A Thousand Days In Tuscany: A Bittersweet Adventure by Marlena de BlasiA Thousand Days In Tuscany: A Bittersweet Adventure by Marlena de Blasi

A Thousand Days In Tuscany: A Bittersweet Adventure

byMarlena de Blasi

Paperback | September 27, 2005

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about

They had met and married on perilously short acquaintance, she an American chef and food writer, he a Venetian banker. Now they were taking another audacious leap, unstitching their ties with exquisite Venice to live in a roughly renovated stable in Tuscany.

Once again, it was love at first sight. Love for the timeless countryside and the ancient village of San Casciano dei Bagni, for the local vintage and the magnificent cooking, for the Tuscan sky and the friendly church bells. Love especially for old Barlozzo, the village mago, who escorts the newcomers to Tuscany’s seasonal festivals; gives them roasted country bread drizzled with just-pressed olive oil; invites them to gather chestnuts, harvest grapes, hunt truffles; and teaches them to caress the simple pleasures of each precious day. It’s Barlozzo who guides them across the minefields of village history and into the warm and fiercely beating heart of love itself.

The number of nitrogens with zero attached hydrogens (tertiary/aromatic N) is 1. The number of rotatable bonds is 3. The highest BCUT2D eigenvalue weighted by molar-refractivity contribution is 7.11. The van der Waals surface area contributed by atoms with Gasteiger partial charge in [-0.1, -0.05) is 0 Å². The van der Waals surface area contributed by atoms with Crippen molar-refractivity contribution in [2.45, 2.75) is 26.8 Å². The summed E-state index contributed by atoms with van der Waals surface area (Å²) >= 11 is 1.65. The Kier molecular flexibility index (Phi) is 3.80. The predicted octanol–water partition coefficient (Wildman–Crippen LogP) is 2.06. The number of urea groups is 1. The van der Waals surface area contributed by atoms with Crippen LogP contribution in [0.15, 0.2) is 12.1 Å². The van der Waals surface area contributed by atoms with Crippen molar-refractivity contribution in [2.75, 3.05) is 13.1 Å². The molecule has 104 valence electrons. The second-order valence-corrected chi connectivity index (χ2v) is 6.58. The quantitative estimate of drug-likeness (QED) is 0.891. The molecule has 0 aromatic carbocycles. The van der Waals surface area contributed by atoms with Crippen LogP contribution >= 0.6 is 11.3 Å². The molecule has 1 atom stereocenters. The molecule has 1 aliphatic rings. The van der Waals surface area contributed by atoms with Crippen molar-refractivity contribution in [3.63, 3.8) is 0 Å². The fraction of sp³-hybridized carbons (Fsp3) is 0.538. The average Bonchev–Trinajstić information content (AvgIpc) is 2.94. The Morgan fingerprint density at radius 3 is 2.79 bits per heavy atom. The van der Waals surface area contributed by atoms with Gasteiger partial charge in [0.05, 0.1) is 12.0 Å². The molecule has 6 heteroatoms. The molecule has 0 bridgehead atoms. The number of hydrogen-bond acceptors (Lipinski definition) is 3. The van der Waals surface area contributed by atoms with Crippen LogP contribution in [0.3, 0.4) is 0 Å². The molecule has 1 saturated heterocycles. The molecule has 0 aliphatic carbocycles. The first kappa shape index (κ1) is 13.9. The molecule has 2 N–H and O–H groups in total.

A Thousand Days in Tuscany is set in one of the most beautiful places on earth–and tucked into its fragrant corners are luscious recipes (including one for the only true bruschetta) directly from the author’s private collection.
Marlena de Blasi is the internationally bestselling author of A Thousand Days in Venice, as well as four further bestselling memoirs and a novel, Amandine. She is also the author of two internationally published cookbooks of Italian food.
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Title:A Thousand Days In Tuscany: A Bittersweet AdventureFormat:PaperbackDimensions:368 pages, 7 × 5.5 × 0.9 inPublished:September 27, 2005Publisher:Random House Publishing GroupLanguage:English

The following ISBNs are associated with this title:

ISBN - 10:0345481097

ISBN - 13:9780345481092

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Reviews

Rated 3 out of 5 by from A Thousand Days ib Tuscany A combination of cookoing recepies, travel and the tenderness of human life brings this book together to give a good reading experience. Must find more from this author.
Date published: 2014-07-12
Rated 5 out of 5 by from A Thousand Days ib Tuscany Fabulous ! So well written. I could almost taste the food. I would recommend this book to any foodie out there. The story line was great.
Date published: 2013-11-16

Bookclub Guide